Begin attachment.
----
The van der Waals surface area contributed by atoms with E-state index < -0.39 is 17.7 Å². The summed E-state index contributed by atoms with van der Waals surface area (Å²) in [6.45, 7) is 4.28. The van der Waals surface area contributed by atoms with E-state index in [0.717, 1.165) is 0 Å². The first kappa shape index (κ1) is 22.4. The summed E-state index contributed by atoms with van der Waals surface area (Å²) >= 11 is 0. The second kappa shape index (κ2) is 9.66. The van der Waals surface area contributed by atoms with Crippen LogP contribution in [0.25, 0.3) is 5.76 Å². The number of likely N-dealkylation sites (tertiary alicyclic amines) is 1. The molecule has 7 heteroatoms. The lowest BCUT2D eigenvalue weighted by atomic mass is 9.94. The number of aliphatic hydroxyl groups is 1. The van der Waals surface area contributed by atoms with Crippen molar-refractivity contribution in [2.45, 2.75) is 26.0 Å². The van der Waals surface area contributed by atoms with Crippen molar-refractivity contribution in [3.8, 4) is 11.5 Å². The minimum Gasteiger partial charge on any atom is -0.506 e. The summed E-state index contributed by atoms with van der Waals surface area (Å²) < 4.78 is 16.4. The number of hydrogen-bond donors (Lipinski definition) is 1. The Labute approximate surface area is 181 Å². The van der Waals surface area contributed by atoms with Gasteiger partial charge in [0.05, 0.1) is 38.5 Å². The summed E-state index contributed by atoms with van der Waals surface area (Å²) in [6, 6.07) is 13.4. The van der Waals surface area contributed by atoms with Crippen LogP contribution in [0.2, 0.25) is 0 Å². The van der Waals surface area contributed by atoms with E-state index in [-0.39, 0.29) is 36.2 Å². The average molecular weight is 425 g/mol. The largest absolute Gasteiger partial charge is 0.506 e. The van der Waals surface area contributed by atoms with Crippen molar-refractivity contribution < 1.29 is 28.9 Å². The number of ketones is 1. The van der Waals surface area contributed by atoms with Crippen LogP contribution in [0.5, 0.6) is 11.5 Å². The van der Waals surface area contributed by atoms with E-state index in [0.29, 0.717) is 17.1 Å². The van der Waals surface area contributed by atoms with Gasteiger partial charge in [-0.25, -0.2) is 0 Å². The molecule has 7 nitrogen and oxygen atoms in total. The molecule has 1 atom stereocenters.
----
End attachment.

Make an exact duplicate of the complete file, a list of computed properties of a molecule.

The van der Waals surface area contributed by atoms with E-state index < -0.39 is 17.7 Å². The summed E-state index contributed by atoms with van der Waals surface area (Å²) in [6.45, 7) is 4.28. The van der Waals surface area contributed by atoms with E-state index in [0.717, 1.165) is 0 Å². The first kappa shape index (κ1) is 22.4. The summed E-state index contributed by atoms with van der Waals surface area (Å²) >= 11 is 0. The second kappa shape index (κ2) is 9.66. The van der Waals surface area contributed by atoms with Crippen LogP contribution in [0.25, 0.3) is 5.76 Å². The number of likely N-dealkylation sites (tertiary alicyclic amines) is 1. The molecule has 7 heteroatoms. The lowest BCUT2D eigenvalue weighted by atomic mass is 9.94. The number of aliphatic hydroxyl groups is 1. The van der Waals surface area contributed by atoms with Crippen molar-refractivity contribution in [2.45, 2.75) is 26.0 Å². The van der Waals surface area contributed by atoms with Crippen molar-refractivity contribution in [3.8, 4) is 11.5 Å². The minimum Gasteiger partial charge on any atom is -0.506 e. The summed E-state index contributed by atoms with van der Waals surface area (Å²) < 4.78 is 16.4. The number of hydrogen-bond donors (Lipinski definition) is 1. The Labute approximate surface area is 181 Å². The van der Waals surface area contributed by atoms with Gasteiger partial charge in [0.05, 0.1) is 38.5 Å². The summed E-state index contributed by atoms with van der Waals surface area (Å²) in [6, 6.07) is 13.4. The van der Waals surface area contributed by atoms with Crippen LogP contribution in [0.2, 0.25) is 0 Å². The van der Waals surface area contributed by atoms with E-state index in [-0.39, 0.29) is 36.2 Å². The average molecular weight is 425 g/mol. The largest absolute Gasteiger partial charge is 0.506 e. The van der Waals surface area contributed by atoms with Crippen molar-refractivity contribution < 1.29 is 28.9 Å². The number of ketones is 1. The van der Waals surface area contributed by atoms with Crippen LogP contribution in [0.5, 0.6) is 11.5 Å². The van der Waals surface area contributed by atoms with E-state index in [0.29, 0.717) is 17.1 Å². The van der Waals surface area contributed by atoms with Gasteiger partial charge in [-0.25, -0.2) is 0 Å². The molecule has 7 nitrogen and oxygen atoms in total. The molecule has 1 atom stereocenters.